Podcast: A Conversation with Jeff Halper on Liberal Zionism and Possible Futures

Podcast: A Conversation with Jeff Halper on Liberal Zionism and Possible Futures

In this episode, I am joined by Dr. Jeff Halper. I ask him about the dynamics of the occupation and conflict. He argues for liberal Zionists to reevaluate their positions, and we speak of possibilities for peace in the form of a singular bi-national state. His opinions do not reflect the views of Partners for Progressive Israel.

This is about Dr. Halper, from the Israeli Committee Against House Demolitions website:

Dr. Jeff Halper is the Co-founder and Director of ICAHD, the Israeli Committee Against House Demolitions. He was born in 1946 in Minnesota and emigrated to Israel in 1973. Since then he has been a tireless advocate for justice and civil rights for all Israelis and Palestinians. He spent ten years as a community worker in Jerusalem aiding low-income Mizrahi families. He co-founded ICAHD in 1997 to help resist Israel’s strategy of house demolitions in the Occupied Palestinian Territory. He is the author of three books, “Between Redemption and Revival: The Jewish Yishuv in Jerusalem in the Nineteenth Century”, “An Israeli in Palestine: Resisting Possession, Redeeming Israel”, and “Obstacles to Peace: A Reframing of the Palestinian – Israeli Conflict”. In 2006 Dr. Halper was nominated for the Nobel Peace Prize, citing ICAHD’s work “to liberate both the Palestinian and the Israeli people from the yoke of structural violence” and “to build equality between their people by recognizing and celebrating their common humanity.”

An Israeli organization that advocates for a Palestinian Right of Return and Jaffa city can be found here: http://zochrot.org. [Click here for a PPI post that discusses Zochrot.]

The book Halper mentions is Mapping My Return by Salman Abu Sitta.

By | 2015-07-07T09:39:52-04:00 July 7th, 2015|Blog, Podcast, The Occupation, Zionism|2 Comments


  1. Ralph Seliger July 15, 2015 at 10:22 am - Reply

    I listened intently. In the guise of anti- or post-Zionism, Dr. Halper is attempting to revive the ideas of bi-nationalist streams that existed within the Zionist movement from the 1920s until Israel’s independence war in 1948 (he calls this “cultural Zionism”); these included one of PPI’s antecedents, Hashomer Hatzair. This was a noble, even heroic, orientation that found no organizational partners on the Palestinian-Arab side, who to this day have a hard time accepting the concept of a Jewish nationality/ethnic identity beyond Judaism as a religion.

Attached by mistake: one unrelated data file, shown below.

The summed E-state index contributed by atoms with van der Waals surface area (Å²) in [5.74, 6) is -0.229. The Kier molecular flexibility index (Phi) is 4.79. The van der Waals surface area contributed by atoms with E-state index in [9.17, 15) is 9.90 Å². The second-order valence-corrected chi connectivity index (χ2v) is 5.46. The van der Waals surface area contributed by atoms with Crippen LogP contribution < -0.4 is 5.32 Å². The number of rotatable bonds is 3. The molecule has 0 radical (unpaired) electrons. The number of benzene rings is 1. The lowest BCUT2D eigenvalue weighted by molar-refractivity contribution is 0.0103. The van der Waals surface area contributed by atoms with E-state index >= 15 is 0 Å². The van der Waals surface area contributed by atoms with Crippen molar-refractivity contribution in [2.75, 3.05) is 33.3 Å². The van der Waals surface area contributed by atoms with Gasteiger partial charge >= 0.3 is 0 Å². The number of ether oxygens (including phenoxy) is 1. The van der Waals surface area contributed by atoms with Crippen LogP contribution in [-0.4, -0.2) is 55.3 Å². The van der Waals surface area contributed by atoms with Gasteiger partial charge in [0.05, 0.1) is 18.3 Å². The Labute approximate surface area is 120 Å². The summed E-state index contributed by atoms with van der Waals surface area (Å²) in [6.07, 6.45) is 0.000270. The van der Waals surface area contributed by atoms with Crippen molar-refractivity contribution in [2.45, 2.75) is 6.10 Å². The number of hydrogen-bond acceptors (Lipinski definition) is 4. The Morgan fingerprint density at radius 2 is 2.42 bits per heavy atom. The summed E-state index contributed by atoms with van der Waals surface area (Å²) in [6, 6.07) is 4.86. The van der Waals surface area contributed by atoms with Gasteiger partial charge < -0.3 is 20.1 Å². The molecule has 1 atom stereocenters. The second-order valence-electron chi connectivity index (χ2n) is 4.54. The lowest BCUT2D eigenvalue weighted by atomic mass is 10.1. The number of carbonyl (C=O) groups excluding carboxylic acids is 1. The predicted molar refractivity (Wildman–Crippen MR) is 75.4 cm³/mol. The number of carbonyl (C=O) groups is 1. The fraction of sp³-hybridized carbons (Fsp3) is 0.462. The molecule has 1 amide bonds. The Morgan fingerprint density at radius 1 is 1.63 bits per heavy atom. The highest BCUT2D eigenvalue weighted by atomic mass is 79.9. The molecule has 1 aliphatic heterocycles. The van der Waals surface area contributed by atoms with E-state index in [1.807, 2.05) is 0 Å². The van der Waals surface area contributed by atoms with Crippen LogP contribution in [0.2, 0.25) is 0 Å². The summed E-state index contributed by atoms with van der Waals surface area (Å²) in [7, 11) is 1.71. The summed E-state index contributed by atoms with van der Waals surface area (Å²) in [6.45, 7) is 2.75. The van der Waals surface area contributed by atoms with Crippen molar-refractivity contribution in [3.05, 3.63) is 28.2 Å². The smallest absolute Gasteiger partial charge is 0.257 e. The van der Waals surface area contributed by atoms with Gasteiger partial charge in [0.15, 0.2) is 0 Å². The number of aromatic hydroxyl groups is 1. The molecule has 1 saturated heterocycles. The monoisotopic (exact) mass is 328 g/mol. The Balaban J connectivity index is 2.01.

He ignores the decades of violence and oppression since 1948, which make a peaceful one-state solution much less likely than a two-state solution. Neither does he even consider that the failure of Oslo to deliver two states had something to do with extremist violence that took the life of Yitzhak Rabin and murdered over a thousand Israelis in waves of terrorist attacks, which led directly to the election of anti-Oslo prime ministers Netanyahu and Sharon. Even then, it was the tragically misguided choice of Palestinian voters to narrowly elect Hamas in 2006 (largely as an anti-corruption protest), which again underscored that obstacles to peace also exist on the Palestinian side.

    The notion that Israel and Palestine can evolve into a political union that resembles Canada is well-meaning but also incredibly naive. Even more so when Halper speculates on Israel accepting a Palestinian “right of return.” Still, Halper could be both radical and more realistic if he embraced ideas that are already out there, but not framed in ideologically-abrasive terms as attacks on Zionism.

    Bernard Avishai (incidentally, a Canadian-Israeli) is among a number of observers and NGOs who speculate on the need for cooperative elements that may resemble a lose confederation in a final resolution of the conflict. As far back as 2003, the Geneva Accord/Initiative has even laid out a framework that would allow for a “right of return” that emphasizes compensation and resettlement for the original refugees and their descendants into the new Palestinian state and in third countries, as well as some agreed-upon number in what is now Israel.

  2. Ken Brociner July 23, 2015 at 2:15 pm - Reply

    I completely agree with everything that Ralph Seliger says here – but I’d take it a step further.

    What is PPI even doing sponsoring a conversation with someone who has long history of being a vitriolic opponent of Israel’s very right to exist? Furthermore, in the background information provided about Halper, you’d never know that he was anything other than a “peace activist.” Hogwash! And PPI should know better.

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